The Septuagint, sometimes referred to as the Greek Old Testament or The Translation of the Seventy, and often abbreviated as LXX, is the earliest extant Greek translation of the Hebrew Bible from the original Hebrew.
The Masoretic Text is the authoritative Hebrew and Aramaic text of the 24 Books of the Hebrew Bible [the Tanach] in Rabbinic Judaism. The Masoretic Text defines the Jewish canon and its precise letter-text, with its vocalization and accentuation known as the mas’sora. For more information about these 24 Books see
Supernumerary means [in the case below] that David had helpers or called upon the expertise of other people.
Peshitta, (Syriac: “simple” or “common”) Syriac version of the Bible, the accepted Bible of Syrian Christian churches from the end of the 3rd century ce. The name “Peshitta” was first employed by Moses bar Kepha in the 9th century to suggest (as does the name of the Latin Vulgate) that the text was in common use.
Syriac is the language of ancient Syria, a western dialect of Aramaic in which many important early Christian texts are preserved, and which is still used by Syrian Christians as a liturgical language.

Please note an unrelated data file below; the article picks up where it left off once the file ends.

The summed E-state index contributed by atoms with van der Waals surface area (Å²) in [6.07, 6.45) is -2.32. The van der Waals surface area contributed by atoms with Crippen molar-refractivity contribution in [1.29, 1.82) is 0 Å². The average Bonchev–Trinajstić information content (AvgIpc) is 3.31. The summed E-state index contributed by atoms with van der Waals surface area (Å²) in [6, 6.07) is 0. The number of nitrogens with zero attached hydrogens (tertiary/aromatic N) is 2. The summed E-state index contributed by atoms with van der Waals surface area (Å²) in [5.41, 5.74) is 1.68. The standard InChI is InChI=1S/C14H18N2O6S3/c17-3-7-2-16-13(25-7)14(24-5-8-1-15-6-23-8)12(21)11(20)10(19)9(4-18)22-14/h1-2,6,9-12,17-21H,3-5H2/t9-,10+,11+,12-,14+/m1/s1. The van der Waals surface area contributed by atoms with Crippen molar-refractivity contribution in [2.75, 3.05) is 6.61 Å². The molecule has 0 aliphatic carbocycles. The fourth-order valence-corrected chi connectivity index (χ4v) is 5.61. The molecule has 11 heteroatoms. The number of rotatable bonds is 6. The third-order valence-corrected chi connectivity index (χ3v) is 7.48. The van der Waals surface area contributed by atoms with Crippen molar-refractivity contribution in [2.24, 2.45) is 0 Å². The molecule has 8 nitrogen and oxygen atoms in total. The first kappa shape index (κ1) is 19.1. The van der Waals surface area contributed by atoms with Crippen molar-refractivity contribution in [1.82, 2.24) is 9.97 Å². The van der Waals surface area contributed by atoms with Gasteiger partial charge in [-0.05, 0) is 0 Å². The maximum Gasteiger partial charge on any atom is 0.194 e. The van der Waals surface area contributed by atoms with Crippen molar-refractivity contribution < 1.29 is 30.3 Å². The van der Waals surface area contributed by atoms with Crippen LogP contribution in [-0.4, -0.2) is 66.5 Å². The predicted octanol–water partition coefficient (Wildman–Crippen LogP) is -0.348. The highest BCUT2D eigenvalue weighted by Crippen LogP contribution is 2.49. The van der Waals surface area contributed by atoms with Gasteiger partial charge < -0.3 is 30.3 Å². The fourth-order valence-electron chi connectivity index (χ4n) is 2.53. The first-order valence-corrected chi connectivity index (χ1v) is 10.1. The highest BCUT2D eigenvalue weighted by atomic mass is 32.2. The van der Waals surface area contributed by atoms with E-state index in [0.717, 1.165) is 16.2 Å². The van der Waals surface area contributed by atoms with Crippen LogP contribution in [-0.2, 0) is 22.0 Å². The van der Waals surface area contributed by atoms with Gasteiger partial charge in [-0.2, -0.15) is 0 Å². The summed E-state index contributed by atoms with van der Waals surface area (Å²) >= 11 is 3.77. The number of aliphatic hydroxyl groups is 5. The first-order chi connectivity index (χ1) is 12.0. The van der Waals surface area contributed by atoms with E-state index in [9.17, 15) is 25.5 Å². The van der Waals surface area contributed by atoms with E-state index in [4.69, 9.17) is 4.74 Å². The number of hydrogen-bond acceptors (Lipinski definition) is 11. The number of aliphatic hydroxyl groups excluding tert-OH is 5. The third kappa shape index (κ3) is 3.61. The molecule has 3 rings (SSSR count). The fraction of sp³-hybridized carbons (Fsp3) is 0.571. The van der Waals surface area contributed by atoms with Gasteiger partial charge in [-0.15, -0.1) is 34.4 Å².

Psalm 151 is a short Psalm found in most copies of the Septuagint (LXX), but not in the Masoretic Text of the Hebrew Bible. The title given to this Psalm in the Septuagint indicates that it is supernumerary, as no number is affixed to it. The Psalm is ascribed to David. It is also included in some manuscripts of the Peshitta. The Psalm concerns the event of David and Goliath. The Psalm assumes familiarity with other Biblical passages, from which it draws phraseology. The Psalm 151 is preserved in Hebrew, Greek (LXX), and Syriac.
Psalm 151:1 I was small among my brothers, and the youngest in my father’s house; I tended my father’s sheep.
Psalm 151:2 My hands made a harp; my fingers fashioned a lyre.
Psalm 151:3 And who will tell my Lord? The Lord Himself; it is He who hears.